Colin E Davis


Your genius will be accepted to the degree you accept your Self. Meaning, to the degree your capital S “Self” can thrive in the mind-body ecosystem you call “me”. The clarification of your mind-body ecosystem is the process of Self acceptance, which is also called alchemy to hermeticists. Alchemy is a tradition of esoteric knowledge which deals in archetypal fundamentals; a priori truths to be applied holistically (self and world). Alchemy as a tradition, as a method, as a western yoga, is up to cultural interpretation, but the Work it describes is nature’s own process of clarification, evolution or transformation. She is using it all around us. We are not inventing the alchemical science, we are deriving it from nature. The process is always bigger, more complex and more simple than we imagine, so we stay in the question eternally, listening, watching and applying the maxim “As Above. So Below”. Alchemists are artistic scientists of the mind. They balance the right and left brain, the mystery with history, the logos and the mythos, the dark and the light, masculine and feminine and on an on. We stay in the fire of contradiction, the conjunction oppositorum. Flowery descriptions of the Work protect it, but as the aspirant quickly finds, the Work is for spiritual warriors only. Warriors become lovers in time, but without the drive, persistence and strategic focus of the warrior, the aspirant will falter on the path and turn back to the comfortable lethargy of the Matrix.

Oscar Houck

The Journey

A man must dream a long time in order to act with
grandeur, and dreaming is nursed in darkness. – Jean Genet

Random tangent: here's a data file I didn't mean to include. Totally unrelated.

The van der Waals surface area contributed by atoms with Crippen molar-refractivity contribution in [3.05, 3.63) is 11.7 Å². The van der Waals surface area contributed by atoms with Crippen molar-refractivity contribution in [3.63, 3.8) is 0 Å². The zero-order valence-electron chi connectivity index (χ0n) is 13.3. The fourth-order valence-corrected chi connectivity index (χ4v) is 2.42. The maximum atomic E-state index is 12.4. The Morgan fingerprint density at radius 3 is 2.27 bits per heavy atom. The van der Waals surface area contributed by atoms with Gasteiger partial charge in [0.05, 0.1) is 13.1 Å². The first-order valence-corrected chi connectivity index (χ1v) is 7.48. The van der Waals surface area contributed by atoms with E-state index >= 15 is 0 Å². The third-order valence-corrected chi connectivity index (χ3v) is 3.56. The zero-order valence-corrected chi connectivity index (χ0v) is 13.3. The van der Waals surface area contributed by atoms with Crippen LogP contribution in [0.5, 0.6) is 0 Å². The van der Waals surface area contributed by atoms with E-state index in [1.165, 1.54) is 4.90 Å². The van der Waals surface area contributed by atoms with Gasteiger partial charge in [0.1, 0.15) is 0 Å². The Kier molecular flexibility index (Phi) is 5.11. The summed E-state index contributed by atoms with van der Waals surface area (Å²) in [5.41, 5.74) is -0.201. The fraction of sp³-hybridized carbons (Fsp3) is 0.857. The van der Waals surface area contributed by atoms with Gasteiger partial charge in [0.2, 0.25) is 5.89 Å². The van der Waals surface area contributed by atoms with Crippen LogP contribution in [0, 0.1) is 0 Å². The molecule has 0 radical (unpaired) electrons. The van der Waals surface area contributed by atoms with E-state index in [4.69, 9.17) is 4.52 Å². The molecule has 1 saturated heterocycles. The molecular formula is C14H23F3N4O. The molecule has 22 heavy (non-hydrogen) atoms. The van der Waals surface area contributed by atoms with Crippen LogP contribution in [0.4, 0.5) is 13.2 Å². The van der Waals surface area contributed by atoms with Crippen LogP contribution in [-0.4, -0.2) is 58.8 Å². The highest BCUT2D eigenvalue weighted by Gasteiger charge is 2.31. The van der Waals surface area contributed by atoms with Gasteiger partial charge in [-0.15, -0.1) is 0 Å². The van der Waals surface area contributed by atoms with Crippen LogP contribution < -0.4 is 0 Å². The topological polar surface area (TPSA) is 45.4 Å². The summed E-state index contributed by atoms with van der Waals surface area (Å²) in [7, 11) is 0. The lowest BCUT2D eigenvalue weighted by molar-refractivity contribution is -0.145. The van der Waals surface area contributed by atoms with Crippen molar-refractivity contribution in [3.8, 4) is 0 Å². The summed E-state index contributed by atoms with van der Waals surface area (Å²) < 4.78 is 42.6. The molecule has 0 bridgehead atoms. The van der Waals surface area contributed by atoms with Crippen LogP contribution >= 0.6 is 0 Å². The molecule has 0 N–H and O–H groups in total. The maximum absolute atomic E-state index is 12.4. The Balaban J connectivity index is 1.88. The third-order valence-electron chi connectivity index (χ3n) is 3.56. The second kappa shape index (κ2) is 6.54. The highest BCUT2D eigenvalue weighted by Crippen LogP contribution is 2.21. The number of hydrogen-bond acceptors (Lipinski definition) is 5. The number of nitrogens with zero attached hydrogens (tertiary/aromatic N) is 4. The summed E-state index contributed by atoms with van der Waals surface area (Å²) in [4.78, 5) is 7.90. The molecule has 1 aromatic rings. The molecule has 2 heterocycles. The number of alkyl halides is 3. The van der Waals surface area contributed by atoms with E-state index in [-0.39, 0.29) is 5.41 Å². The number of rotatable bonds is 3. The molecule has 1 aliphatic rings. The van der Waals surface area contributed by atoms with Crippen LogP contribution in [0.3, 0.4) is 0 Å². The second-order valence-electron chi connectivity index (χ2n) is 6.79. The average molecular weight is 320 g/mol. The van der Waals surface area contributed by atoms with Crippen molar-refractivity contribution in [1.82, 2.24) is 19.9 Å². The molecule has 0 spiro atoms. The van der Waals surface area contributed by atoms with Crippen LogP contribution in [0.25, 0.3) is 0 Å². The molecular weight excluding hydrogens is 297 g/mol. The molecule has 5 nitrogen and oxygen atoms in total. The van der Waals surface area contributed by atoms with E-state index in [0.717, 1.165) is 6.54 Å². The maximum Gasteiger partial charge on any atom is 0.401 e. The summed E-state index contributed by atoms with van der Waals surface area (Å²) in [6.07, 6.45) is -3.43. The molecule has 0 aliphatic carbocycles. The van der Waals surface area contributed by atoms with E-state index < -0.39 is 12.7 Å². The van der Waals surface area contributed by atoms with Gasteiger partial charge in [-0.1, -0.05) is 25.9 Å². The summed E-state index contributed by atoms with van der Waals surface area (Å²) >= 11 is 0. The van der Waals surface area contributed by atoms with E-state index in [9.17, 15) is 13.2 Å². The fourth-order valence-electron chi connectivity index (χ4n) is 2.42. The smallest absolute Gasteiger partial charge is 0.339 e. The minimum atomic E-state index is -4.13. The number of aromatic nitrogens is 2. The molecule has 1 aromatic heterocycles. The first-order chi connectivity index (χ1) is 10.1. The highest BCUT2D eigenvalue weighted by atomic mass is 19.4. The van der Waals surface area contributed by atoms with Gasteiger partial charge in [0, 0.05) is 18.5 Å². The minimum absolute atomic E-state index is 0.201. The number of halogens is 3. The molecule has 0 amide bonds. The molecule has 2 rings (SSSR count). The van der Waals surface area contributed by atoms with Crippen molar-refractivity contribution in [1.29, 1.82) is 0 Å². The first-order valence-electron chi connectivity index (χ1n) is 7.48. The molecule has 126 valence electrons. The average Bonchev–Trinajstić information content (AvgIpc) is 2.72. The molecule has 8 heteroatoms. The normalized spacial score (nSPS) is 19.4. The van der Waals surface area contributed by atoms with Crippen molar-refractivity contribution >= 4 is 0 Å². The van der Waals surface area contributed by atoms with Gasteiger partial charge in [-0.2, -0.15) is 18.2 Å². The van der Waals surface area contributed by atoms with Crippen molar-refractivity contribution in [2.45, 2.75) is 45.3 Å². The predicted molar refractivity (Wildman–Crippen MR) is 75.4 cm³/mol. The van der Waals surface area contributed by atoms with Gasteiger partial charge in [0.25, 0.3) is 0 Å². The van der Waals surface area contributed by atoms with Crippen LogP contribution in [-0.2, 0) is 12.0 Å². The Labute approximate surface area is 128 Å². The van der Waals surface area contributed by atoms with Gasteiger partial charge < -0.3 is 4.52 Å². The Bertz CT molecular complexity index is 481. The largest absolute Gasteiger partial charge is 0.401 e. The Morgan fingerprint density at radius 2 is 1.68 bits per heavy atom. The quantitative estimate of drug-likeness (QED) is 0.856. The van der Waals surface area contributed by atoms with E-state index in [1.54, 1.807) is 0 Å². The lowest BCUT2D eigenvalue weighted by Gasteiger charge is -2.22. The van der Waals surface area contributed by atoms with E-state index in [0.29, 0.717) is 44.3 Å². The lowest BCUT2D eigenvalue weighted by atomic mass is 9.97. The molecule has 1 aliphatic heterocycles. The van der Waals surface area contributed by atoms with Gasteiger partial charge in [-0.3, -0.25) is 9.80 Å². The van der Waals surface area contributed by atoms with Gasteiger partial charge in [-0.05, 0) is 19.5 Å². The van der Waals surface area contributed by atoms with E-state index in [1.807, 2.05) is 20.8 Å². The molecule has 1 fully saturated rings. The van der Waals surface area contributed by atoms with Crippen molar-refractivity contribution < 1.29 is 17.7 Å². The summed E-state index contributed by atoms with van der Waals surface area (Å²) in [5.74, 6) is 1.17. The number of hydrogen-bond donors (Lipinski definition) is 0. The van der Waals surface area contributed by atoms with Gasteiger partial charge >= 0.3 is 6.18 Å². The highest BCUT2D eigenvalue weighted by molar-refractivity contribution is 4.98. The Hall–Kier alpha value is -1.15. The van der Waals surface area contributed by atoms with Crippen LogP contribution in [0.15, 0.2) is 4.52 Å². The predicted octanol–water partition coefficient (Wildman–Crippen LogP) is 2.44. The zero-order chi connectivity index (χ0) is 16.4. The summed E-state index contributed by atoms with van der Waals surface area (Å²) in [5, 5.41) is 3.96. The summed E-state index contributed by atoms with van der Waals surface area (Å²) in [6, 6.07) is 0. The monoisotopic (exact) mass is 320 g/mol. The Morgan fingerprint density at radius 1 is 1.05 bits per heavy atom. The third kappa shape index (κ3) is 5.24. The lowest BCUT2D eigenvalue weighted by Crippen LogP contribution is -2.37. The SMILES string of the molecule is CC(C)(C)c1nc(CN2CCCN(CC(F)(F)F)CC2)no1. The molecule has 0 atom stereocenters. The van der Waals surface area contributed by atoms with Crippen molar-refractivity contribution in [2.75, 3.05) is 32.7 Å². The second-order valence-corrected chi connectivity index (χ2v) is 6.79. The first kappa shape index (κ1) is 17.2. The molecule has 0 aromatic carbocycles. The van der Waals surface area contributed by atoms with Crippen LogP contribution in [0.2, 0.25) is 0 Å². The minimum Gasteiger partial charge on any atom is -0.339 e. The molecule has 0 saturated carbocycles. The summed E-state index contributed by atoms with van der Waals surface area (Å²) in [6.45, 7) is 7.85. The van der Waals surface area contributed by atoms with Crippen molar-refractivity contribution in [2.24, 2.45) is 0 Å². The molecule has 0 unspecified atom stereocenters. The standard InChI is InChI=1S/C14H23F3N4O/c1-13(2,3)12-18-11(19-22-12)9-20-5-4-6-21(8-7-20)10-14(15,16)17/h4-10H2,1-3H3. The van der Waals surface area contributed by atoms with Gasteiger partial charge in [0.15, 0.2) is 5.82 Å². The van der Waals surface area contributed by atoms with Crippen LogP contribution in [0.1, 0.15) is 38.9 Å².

I1.
I was a boy and earthbound
yet resolved to reach
beyond the flight of birds.
Mine was a dream migration
over the frozen North
to the warmth of a past
that asked fewer questions.

In the way of dreams, I flew,
while at the same time,
there I was below,
tiny, unnamed island
in an infinite blue-green sea.

The only possible bridge
across the vast empty spaces
were hands.
The hands of a child.
The hands of a woman
who turned away.

Who to touch?
Who to hold?

2.
The memory of all those years
underwater, swimming upwards
toward the light.
The light kept moving
so that when I finally broke the surface
it was to darkness.

3.
I seem to be on a road, walking.
I am walking on a road alongside a river.
Late September and the cottonwood leaves
clack and rattle in the breeze
dry as bones. The sky is clear, pale blue
under the white sun. The north wind and that pure,
clean feeling in the air, summer dying,
something else coming on.

4.
Still alone,
locked inside myself beneath the vault of sky.

5.
There doesn’t seem to be a way to fly above it all,
a child on the roof of the world, dreaming.
So I leave the road for the river.
Not to be lost, to go under
but to be finally carried along.

6.
Because I can see now, I understand
that God is the river.
All this time, I thought he was on the shore, waiting.
Or that a woman was waiting.
That if God was love,
he should allow me love.

7.
There is only the river,
the last light falling,
blue shadows gathering in the trees.

8.
Step into it.
Let go,
trusting the currents
of mercy.

9.
I hear voices rising from the river,
others there in the water with me.
Someone reaches for my hand.

10.
The river, as it turns out, is not God.
But you have to step into the river
to find what being swept away feels like,
because that is what living is like.
11.
The ocean. Back
where we all started.
Only now, you stand
in the surf
with the others,
feet planted in the sand.

12.
Mornings, nights
the softening moon,
the pull of the tide.

13.
There are not words
finally, not the right ones.

14.
You are not alone
but loved in a way
you can’t begin to

15.
understand.

16.
All this time.
The morning light on your face,
the sweetness of it leaving.
This reciprocity,
this gift you’ve been offered.
For it is the darkness that will open you,
asking you to be the light.

The line, “I seem to be on a road, walking.” is from Annie Dillard’s Holy the Firm.
“the sweetness of the leaving” is from Jane Siberry’s Calling All Angels.

Robert Johnson